CYBERPUNK LIVES AND THRIVES IN DARREN ARONOFSKY'S π, a relentless, pulsating paranoid thriller about chaos, Kabbalah, Wall Street and the elegance of numbers. The 28-year-old American Film Institute graduate, who won the director's award at the 1998 Sundance Film Festival, found his $60,000 high-contrast black-and-white film the subject of a bidding war, and it went to Artisan Entertainment for over a million dollars. the self-avowed "science fiction guy" says the movies in his head are of far greater scale than the usual indiefilm "vision." Aronofsky has burst boldly from the indie scene with a $600,000 pay-or-play deal through Miramax's Dimension films to direct Proteus," a big-budget historical sci-fi thriller that takes place on an American submarine during World War II. (He and his co-writer got $300,000 up front against a $600,000 back-end price for their screenplay as well.) Another deal has been announced for Aronofsky to adapt Frank Miller's DC samurai comic Ronin for New Line either before or after Proteus; that writing-directing deal could go as high as $1.3 million. A big leap for a director who cut his entire crew in for substantial shares of the producers' profits--in the once-unlikely case there would ever be any.

Entering his Chicago hotel room, I find the hyper Aronofsky bent over his brand new Mac G3 laptop, perusing the intricate website for the film (www.pithemovie.com) designed by its star, Sean Gullette. The website contains selections drawn from Aronofsky's effervescent shooting diary, including the rules he abided by for his production draft of the script.

In π Max Cohen (Gullette) is about to have a breakthrough and a breakdown, as ten years of work seem about to reveal a numerical pattern running under the stock markets, the ultimate system of ordered chaos. While there's a Wall Street firm ready to kill for their formula, so is a Kabbalah sect who believes that Max's work will unlock their ancient holy texts and bring on the end of the world.

Before telling his crew they'd get potentially worthless points, how did motivate them, how did he explain this story? "It's about God, math and bad-ass Jews," he says, laughing. "My twenty-four words or less when I had to use that was it's a sci-fi thriller about a renegade mathematician searching for numerical order in the New York Stock Exchange. I didn't mention anything about the Kabbalah. Now I might say it's a ninety-minute roller coaster ride about the meaning of life. It is hard to describe."

While there are resemblances to earlier movies such as Welles' The Trial, Aronofsky is more likely to cite Frank Miller's graphic novels and the writing of Philip K. Dick and Rod Serling. "Story-story-story" is at the core of movies that he likes. "The bottom line is that 'π' is a thriller, a chase movie. That's why I don't like comparisons to 'Eraserhead.' They look similar, maybe, but Lynch's film is totally expressionistic and doesn't have a narrative. I'm a total narrative junkie. That's what I aspire to—well-made stories. Stories that actually move. I want my 90 minutes of distraction, I want my 90 minutes of taking a roller coaster ride. That was the core. π had to have a thriller before I could add any of the esoteric material."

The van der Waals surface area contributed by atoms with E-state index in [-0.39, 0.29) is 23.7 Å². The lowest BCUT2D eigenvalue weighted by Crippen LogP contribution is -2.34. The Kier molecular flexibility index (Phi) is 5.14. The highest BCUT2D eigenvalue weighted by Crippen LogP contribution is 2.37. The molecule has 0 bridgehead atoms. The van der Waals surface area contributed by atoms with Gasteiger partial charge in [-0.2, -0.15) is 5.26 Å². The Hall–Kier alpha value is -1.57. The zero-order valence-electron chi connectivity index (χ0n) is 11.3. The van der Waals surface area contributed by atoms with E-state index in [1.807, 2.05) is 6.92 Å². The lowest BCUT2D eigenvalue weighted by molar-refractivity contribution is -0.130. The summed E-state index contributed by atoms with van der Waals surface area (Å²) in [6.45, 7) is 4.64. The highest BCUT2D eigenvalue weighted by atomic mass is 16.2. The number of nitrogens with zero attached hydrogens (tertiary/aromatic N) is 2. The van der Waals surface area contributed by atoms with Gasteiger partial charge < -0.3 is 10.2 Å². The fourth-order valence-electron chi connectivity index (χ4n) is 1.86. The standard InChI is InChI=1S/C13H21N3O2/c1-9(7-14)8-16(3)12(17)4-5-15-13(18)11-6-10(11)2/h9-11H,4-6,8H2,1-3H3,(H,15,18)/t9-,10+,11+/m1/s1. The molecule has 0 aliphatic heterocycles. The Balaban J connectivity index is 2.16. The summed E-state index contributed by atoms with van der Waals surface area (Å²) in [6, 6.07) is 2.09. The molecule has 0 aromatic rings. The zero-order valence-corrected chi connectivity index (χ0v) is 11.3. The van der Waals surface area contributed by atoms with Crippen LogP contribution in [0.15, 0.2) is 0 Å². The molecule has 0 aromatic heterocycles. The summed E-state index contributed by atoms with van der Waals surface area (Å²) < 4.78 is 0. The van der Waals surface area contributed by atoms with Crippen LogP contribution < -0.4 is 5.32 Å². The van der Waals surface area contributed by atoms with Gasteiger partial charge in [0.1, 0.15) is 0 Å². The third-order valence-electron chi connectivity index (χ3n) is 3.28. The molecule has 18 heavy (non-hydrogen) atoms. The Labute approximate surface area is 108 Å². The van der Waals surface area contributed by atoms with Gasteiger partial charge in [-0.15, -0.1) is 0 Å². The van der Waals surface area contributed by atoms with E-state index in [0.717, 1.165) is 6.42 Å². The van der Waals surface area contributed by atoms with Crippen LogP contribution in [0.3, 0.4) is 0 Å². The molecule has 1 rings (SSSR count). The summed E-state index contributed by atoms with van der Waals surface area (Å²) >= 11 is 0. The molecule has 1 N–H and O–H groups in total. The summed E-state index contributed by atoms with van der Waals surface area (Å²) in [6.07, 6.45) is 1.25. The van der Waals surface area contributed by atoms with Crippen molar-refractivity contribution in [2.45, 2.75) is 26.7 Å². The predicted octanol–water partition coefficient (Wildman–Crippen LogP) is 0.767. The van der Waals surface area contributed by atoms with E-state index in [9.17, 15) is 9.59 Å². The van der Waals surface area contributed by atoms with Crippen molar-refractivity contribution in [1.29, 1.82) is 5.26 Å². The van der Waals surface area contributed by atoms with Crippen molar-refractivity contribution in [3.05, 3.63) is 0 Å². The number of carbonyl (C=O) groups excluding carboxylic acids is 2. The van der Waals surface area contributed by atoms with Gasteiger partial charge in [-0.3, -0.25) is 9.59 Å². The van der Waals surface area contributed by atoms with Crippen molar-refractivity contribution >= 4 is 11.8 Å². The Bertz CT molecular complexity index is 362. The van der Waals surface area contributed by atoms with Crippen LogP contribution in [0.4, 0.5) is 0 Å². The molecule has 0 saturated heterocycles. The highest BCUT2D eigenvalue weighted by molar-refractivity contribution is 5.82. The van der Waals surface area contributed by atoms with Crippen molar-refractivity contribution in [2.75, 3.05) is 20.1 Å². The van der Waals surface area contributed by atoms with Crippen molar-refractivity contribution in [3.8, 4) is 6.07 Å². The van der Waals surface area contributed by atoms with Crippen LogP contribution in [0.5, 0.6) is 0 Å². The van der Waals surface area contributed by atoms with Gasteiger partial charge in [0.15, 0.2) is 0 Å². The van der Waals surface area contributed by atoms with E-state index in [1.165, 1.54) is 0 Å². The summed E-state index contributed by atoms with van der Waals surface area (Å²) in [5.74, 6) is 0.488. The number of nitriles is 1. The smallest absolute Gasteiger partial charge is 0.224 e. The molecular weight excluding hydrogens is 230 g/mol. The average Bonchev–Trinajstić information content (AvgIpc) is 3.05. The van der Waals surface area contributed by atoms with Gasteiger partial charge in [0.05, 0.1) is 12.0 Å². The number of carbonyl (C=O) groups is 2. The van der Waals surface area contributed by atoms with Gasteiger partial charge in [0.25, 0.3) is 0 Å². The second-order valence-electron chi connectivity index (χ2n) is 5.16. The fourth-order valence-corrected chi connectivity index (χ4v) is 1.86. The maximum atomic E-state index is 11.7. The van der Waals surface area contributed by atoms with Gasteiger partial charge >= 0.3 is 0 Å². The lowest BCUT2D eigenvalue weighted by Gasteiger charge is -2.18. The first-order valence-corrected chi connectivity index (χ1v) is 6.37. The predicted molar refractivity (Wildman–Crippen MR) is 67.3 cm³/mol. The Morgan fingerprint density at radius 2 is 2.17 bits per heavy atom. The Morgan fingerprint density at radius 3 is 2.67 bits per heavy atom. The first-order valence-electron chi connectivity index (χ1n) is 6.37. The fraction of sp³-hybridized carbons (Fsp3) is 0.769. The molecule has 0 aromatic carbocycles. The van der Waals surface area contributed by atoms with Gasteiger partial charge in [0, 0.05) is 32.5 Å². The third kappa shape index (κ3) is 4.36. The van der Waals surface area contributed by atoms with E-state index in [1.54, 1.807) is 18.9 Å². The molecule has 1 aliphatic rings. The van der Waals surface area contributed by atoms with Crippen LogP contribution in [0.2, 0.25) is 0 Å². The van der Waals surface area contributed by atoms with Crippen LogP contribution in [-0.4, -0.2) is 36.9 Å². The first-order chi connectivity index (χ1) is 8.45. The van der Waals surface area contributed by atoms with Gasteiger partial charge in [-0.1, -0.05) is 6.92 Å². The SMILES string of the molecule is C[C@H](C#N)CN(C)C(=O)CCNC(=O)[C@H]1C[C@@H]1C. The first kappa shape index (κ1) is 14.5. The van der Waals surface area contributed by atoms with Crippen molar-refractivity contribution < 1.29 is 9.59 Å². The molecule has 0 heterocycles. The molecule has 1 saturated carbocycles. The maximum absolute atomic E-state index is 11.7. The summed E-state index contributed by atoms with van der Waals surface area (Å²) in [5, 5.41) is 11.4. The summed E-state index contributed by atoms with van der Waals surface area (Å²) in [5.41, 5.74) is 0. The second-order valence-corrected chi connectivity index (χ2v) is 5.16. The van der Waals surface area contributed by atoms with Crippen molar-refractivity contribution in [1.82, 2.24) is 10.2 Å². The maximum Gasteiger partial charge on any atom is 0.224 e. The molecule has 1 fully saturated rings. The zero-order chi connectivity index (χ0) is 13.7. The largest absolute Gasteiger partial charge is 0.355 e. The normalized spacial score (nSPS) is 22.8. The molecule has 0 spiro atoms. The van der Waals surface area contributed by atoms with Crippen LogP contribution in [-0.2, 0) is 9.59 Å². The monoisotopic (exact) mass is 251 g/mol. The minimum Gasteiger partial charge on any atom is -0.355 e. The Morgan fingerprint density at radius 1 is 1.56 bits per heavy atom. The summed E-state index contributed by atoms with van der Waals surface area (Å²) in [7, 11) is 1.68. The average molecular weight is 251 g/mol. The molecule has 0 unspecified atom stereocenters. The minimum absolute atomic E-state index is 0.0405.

I wondered what Miramax's Bob Weinstein and New Line's Michael DeLuca had responded to in π. "I think it's a better question to ask Bob Weinstein, what they saw in the film was, at least what they told me, they liked the way that I was able to bring together all the different elements of filmmaking, from sound, to editing, cinematography, and tie it all into a cohesive piece of work. For me, filmmaking is a full sensory experience so every single element I try and tie into the narrative. When you come up with an idea, you talk to your friends about it, They say, 'I just read something about that,' then you go, 'Oh!' and check that out. That's how it happens. It's all about communication. All the ideas are out there. There are no original ideas, there are only original ways of dealing with story."

While exploiting mathematical history, Aronofsky says that "ultimately it's not a math movie. The math [in our story] is the cool math. This is a mad scientist story, a retelling of the Frankenstein myth for the digital age. Instead of the monster, we have Euclid, Max's supercomputer." Aronofsky is keen to admit he draws inspiration from any source he can. "For me, writing is a jigsaw puzzle. I take things I think are cool or experiences that are very interesting, things I've read, I try to shuffle the deck, make my own mixture that becomes my movie out of everything I've experienced."

But it always comes back to story. "Everything has to tie into the essential theme, and if doesn't you need to cut it away. Everything has to have a core of what the film is about, but once you tie in all into a theme, as many different pieces as you can throw in is a good thing." He sees π as "an extremely commercial movie," pointing out the worldwide bestsellers "The Celestine Prophecy" and "Bible Codes," a book about Kabbalah. "I think everyone is interested in themes that are covered in π, and that is the star of our movie, the concepts. Since we crawled out of the primordial soup, we've asked why are we here, what's the meaning of life, is there a god, what is God, who is God, where is God, that is the core and essence of 'π.' I think audiences around the world are going to dig that."

What were the inspirations that go him this far. "Definitely seeing the success of American independent films. That you can just go out and do it. When you get Robert Rodriguez's story, Kevin Smith, Richard Linklater, you know you can do it. We wanted to make a comic book, paranoid sci-fi film. That was always the goal. The first cyberpunk movie."